I must confess that I am not a fan of 3-D movies. To this Scotsman at least, it feels like a gimmick designed mainly to part me from my money. Invariably, I leave with a headache. Sometimes I find the effect singularly unconvincing. But my children are less cynical. They find the experience captivating. The sense of entering the world on screen lends depth and dimension to the whole experience. As we explore the doctrine of union with Christ, it is important that we see the three dimensions in which the New Testament describes it. Seeing this doctrine in 3-D will bring color and depth to every other aspect of our Christian lives.
The first dimension to be explored, albeit very briefly here, is our union with Christ in the eternal plan of God, that is, union with Christ in election. Ephesians 1:3–6 reminds us that God “chose us in him [Christ] before the foundation of the world, that we should be holy and blameless before him. In love he predestined us for adoption to himself as sons through Jesus Christ, according to the purpose of his will, to the praise of his glorious grace, with which he has blessed us in the Beloved.” In a beautiful passage, John Calvin explains Paul’s meaning:
When Paul teaches that we were chosen in Christ “before the creation of the world” [Eph. 1:4a], he takes away all consideration of real worth on our part, for it is just as if he said: since among all the offspring of Adam, the Heavenly Father found nothing worthy of his election, he turned his eyes upon his Anointed, to choose from that body as members those whom he was to take into the fellowship of life. Let this reasoning then prevail among believers: we were adopted in Christ into the eternal inheritance because in ourselves we were not capable of such great excellence. (Institutes, 3.22.1)
The Father elects damnable sinners in Christ. It is not that God saw that we would obey or believe of our own free will and then chose us because of our foreseen faith. Rather, it is that God saw—indeed, ordained—that Christ would obey, bleed, die, and rise again for us. God chose sinners for salvation based on the merit and atonement of Christ, His promised sacrifice. We are in Christ in eternity.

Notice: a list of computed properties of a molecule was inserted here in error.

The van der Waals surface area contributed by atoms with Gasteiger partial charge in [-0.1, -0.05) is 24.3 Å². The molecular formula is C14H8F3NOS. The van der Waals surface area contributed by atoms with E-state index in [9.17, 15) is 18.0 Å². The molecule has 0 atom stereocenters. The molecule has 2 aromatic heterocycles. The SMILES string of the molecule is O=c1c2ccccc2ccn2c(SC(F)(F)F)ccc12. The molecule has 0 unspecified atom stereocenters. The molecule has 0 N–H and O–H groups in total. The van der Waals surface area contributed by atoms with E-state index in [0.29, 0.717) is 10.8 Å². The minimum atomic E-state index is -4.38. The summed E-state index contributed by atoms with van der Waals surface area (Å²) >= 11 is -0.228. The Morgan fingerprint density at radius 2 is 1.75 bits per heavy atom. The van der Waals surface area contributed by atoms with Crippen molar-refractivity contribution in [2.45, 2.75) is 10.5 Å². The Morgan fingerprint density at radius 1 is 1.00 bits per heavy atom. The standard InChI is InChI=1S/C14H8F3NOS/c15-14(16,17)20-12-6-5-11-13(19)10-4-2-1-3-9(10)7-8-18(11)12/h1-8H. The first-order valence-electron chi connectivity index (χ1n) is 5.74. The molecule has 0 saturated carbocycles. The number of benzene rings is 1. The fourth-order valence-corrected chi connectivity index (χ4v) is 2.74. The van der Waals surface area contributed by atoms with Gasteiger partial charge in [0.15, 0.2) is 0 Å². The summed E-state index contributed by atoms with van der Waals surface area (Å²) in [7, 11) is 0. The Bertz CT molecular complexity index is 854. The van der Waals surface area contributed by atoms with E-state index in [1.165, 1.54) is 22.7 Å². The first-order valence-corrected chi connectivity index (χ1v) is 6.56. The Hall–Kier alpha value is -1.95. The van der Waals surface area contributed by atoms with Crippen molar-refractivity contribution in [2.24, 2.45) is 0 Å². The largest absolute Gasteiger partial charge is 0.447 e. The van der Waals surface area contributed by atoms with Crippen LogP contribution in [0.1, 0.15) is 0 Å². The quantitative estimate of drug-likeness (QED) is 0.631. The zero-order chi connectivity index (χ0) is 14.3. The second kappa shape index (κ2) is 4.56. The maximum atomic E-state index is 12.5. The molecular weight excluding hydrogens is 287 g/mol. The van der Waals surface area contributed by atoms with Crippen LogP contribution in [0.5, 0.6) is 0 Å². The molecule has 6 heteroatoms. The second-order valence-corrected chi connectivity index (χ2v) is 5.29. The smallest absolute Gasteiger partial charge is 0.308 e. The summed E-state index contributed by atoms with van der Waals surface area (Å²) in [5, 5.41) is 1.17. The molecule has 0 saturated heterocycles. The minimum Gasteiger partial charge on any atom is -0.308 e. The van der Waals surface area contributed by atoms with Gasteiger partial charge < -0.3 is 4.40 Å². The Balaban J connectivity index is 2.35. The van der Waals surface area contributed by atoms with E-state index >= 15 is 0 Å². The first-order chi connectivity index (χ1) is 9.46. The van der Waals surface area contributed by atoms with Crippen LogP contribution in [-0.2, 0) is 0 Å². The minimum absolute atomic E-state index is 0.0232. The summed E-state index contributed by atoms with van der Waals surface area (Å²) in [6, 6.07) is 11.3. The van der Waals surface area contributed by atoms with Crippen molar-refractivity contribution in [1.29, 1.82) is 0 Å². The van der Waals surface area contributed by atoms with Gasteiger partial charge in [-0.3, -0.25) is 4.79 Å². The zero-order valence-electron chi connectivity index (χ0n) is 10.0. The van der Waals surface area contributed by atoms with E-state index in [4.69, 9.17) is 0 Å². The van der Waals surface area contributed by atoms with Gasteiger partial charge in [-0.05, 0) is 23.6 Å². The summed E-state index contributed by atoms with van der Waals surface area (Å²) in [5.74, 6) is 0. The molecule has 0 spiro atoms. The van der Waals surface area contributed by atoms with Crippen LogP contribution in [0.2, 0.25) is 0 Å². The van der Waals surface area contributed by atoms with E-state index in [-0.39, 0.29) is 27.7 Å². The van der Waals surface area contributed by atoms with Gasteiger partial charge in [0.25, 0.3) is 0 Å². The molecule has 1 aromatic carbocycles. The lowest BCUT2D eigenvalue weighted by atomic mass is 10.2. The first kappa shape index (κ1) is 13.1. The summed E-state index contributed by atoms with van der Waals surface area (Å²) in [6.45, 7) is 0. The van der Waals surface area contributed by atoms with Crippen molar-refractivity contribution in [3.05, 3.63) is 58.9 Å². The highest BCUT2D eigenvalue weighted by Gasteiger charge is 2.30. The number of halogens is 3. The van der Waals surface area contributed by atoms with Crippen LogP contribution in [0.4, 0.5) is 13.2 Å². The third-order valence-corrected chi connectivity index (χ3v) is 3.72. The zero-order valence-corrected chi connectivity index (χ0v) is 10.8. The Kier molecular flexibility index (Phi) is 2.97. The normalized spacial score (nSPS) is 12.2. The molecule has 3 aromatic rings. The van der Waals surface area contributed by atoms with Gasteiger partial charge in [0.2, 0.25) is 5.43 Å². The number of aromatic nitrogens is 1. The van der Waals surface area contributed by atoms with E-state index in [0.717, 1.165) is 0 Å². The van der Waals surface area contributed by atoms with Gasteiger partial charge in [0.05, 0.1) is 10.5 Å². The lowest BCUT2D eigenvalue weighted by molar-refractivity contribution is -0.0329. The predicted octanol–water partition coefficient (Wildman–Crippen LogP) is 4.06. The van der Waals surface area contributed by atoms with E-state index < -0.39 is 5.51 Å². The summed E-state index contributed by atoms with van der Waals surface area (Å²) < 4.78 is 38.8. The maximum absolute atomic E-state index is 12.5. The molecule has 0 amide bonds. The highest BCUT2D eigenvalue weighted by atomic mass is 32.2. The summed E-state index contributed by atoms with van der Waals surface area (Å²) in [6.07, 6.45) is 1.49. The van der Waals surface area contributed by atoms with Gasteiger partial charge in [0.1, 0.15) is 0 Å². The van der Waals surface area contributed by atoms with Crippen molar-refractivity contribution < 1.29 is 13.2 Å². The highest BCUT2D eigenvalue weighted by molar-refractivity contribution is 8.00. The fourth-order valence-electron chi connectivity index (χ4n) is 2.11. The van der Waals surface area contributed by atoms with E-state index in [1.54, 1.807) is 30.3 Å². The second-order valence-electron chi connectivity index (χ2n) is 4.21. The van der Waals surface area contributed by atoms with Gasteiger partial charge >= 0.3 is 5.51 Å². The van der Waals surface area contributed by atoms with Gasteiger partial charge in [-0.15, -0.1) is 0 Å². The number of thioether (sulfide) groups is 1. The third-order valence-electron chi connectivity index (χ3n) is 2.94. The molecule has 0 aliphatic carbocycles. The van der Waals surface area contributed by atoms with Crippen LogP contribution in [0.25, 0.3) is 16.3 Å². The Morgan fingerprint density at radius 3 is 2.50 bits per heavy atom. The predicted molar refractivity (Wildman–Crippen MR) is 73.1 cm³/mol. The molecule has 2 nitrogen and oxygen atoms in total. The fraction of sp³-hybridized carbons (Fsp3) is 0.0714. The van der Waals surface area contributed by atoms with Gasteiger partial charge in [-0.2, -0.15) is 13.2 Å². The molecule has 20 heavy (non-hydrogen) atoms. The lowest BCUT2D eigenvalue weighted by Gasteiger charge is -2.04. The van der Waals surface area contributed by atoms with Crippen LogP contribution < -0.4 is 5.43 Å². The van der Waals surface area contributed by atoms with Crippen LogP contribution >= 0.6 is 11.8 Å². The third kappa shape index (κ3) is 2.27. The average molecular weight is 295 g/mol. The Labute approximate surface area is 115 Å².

But there is a second dimension to our union with Christ. We are in Christ, we might say, redemptive-historically (i.e., in what God actually did for us in time in the life, death, resurrection, and ascension of Christ). Paul always describes a Christian as having died with Christ, having been buried with Him, and having been raised with Him. It is by virtue of His obedience that we are counted righteous (Rom. 5:19). It is by virtue of our union with Him in His death and resurrection that we are spiritually alive to God (Eph. 2:4–6). It is “in him” that we have “redemption through his blood” (1:7). When Christ acted during the days of His earthly ministry, He acted for His people as our representative and our substitute. Thus, when Satan tempted Him in the wilderness, it was not merely to provide an example for us of how to deal with temptation. He was obeying God in the face of temptation, as His only begotten Son, in the wilderness of a fallen creation. Adam, the son of God (Luke 3:38), failed to obey in the garden of an unfallen creation. Israel, God’s son (Ex. 4:23), failed to obey in the wilderness of Sinai. But Christ obeyed. This obedience He accomplished not only for Himself but for all whom He represented, for all who were “in him” according to the electing purpose of God.